• If underlying health conditions are more important than age per se, then estimated IFR for Māori is more than 2.5 times that of New Zealand European, and estimated IFR for Pasifika is almost double that of New Zealand European.
  • IFRs for Māori and Pasifika are likely to be increased above these estimates by racism within the healthcare system and other inequities not reflected in official data.
  • IFR does not account for differences among ethnicities in COVID-19 incidence, which could be higher in Māori and Pasifika as a result of crowded housing and higher inter-generational contact rates. These factors should be included in future disease incidence modelling.
Modelling COVID-19 spread and the effects of Alert Level 4 in New Zealand

Modelling COVID-19 spread and the effects of Alert Level 4 in New Zealand


9 April 2020


A stochastic model for COVID-19 spread and the effects of Alert Level 4 in Aotearoa New Zealand


Executive Summary

  • While New Zealand case numbers remain low, tracing, testing, and rapid case isolation, combined with population-wide control methods, offer an opportunity for the country to contain and eliminate COVID-19.
  • Simulations using our model suggest that the current population-wide controls (Alert Level 4) have already had a significant effect on new case numbers (see figure below).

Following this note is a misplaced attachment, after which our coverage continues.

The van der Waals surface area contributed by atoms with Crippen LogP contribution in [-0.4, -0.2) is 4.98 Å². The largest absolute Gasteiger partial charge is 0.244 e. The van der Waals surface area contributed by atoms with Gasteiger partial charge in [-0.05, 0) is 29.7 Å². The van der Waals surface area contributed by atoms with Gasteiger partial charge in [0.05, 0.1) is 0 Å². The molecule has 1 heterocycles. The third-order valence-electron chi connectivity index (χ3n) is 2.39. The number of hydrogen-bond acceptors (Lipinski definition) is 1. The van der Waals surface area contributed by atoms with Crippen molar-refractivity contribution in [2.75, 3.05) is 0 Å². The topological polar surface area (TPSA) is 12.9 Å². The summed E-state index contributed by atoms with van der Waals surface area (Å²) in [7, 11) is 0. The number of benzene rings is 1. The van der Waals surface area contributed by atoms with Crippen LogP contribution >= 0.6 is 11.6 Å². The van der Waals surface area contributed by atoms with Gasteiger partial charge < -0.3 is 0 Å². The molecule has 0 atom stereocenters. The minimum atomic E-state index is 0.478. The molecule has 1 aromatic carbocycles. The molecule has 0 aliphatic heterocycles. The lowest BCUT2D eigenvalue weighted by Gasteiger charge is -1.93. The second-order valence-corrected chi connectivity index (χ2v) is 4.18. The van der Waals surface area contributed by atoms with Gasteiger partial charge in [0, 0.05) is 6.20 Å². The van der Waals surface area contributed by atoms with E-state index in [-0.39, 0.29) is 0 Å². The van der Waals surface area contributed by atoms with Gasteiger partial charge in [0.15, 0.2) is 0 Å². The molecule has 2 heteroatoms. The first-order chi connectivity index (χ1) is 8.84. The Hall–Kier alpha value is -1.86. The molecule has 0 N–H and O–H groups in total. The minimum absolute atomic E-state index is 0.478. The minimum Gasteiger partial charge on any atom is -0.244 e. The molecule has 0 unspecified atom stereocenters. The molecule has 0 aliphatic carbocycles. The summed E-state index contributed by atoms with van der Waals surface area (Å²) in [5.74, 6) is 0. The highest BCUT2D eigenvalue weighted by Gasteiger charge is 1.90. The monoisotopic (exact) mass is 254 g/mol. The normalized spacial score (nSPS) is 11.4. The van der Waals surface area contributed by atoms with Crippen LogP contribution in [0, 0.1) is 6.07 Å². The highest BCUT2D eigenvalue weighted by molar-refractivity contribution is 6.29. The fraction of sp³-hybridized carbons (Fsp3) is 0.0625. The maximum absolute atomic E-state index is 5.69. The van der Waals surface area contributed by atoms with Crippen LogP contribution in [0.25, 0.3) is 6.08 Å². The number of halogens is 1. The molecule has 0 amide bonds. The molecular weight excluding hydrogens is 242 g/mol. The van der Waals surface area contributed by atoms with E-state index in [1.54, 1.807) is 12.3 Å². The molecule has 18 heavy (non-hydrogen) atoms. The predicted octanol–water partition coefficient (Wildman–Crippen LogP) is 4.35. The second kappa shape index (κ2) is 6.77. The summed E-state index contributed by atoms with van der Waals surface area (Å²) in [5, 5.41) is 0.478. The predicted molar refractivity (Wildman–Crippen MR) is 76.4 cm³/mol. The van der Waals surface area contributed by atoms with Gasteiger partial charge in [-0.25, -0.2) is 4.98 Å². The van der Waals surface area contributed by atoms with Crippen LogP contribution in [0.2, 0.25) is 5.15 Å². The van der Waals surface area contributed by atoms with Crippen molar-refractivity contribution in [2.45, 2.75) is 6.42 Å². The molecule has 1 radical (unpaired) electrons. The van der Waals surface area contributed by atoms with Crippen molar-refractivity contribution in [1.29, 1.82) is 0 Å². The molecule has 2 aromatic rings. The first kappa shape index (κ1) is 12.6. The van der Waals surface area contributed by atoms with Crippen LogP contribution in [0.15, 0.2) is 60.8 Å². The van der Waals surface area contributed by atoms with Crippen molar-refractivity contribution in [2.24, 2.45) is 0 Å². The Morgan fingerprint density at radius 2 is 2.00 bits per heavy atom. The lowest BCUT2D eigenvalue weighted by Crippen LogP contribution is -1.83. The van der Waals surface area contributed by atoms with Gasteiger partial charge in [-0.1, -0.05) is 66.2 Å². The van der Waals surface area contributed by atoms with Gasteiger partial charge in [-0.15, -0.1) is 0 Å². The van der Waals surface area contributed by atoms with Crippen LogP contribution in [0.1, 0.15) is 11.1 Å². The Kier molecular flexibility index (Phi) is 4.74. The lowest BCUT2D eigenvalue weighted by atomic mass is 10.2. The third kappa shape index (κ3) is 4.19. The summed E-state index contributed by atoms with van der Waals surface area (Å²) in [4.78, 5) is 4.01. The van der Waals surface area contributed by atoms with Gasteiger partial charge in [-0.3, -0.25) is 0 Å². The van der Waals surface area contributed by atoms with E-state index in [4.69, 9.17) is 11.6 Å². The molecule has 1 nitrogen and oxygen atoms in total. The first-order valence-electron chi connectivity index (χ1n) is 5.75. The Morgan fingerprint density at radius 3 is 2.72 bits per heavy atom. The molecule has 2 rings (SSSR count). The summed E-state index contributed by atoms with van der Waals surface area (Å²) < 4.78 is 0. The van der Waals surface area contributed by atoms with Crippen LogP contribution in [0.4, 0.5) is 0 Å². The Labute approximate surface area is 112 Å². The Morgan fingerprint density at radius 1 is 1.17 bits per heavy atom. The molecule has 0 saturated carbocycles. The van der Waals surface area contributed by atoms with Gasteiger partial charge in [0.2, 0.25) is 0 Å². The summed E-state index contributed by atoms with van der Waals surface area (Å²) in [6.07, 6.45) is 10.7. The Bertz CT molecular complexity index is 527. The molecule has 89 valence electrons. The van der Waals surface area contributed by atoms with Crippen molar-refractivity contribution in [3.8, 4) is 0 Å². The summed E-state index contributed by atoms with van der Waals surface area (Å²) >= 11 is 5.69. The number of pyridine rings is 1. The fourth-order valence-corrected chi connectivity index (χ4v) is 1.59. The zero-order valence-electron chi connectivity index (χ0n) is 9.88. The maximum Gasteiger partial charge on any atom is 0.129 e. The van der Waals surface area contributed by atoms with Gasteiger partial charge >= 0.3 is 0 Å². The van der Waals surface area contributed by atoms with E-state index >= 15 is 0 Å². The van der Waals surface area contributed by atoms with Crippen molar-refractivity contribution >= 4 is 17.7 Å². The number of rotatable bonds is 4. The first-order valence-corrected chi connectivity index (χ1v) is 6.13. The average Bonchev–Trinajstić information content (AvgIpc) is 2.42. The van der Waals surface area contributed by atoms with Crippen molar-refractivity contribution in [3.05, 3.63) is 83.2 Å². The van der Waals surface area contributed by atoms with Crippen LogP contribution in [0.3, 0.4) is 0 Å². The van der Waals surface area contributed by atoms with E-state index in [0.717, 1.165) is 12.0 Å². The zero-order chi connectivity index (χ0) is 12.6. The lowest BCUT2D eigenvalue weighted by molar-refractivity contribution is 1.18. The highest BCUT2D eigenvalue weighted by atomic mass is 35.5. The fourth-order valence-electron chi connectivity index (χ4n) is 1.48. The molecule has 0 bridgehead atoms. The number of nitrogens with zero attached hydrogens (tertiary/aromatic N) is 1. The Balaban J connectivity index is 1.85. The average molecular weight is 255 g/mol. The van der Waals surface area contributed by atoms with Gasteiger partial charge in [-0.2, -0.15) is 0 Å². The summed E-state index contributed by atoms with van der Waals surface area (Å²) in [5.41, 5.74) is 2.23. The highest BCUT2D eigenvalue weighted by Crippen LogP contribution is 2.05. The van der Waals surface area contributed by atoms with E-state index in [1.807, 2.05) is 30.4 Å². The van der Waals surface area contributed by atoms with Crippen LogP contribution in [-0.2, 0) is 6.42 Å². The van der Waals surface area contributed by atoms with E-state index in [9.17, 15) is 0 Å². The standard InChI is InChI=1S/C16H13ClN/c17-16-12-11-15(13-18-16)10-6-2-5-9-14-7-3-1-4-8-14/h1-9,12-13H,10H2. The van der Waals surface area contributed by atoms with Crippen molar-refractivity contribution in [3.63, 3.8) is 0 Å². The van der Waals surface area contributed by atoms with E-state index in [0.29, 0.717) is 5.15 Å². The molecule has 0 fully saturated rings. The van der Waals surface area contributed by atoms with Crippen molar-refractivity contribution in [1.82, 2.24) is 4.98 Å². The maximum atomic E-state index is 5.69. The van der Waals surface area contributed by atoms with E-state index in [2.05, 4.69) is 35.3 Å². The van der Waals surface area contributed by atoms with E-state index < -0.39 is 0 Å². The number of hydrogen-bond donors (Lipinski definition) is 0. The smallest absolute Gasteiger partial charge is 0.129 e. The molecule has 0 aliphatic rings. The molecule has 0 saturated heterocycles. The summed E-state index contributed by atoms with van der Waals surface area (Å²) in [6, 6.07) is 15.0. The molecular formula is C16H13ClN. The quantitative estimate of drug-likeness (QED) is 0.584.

• We also find that fast case isolation, whether as a result of contact tracing, rapid testing, or otherwise, can lead to containment and possibly even elimination, when combined with strong population-wide controls.
  • Slow case isolation can also lead to containment, but only as long as strong population wide controls remain in place. It is unlikely to lead to elimination.



While case numbers remain low, population-wide control methods combined with efficient tracing, testing, and case isolation, offer the opportunity for New Zealand to contain and eliminate COVID-19. We use a stochastic model to investigate containment and elimination scenarios for COVID-19 in New Zealand, as the country considers the exit from its four week period of strong Level 4 population-wide control measures. In particular we consider how the effectiveness of its case isolation operations influence the outcome of lifting these strong population-wide controls. The model is parameterised for New Zealand and is initialised using current case data, although we do not make use of information concerning the geographic dispersion of cases and the model is not stratified for age or co-morbidities.

We find that fast tracing and case isolation (i.e. operations that are sustained at rates comparable to that at the early stages of New Zealand’s response) can lead to containment or elimination, as long as strong population-wide controls remain in place. Slow case isolation can lead to containment (but not elimination) as long as strong Level 4 population-wide controls remain in place. However, we find that relaxing strong population-wide controls after four weeks will most likely lead to a further outbreak, although the speed of growth of this outbreak can be reduced by fast case isolation, by tracing, testing, or otherwise. We find that elimination is only likely if case isolation is combined with strong population-wide controls that are maintained for longer than four weeks.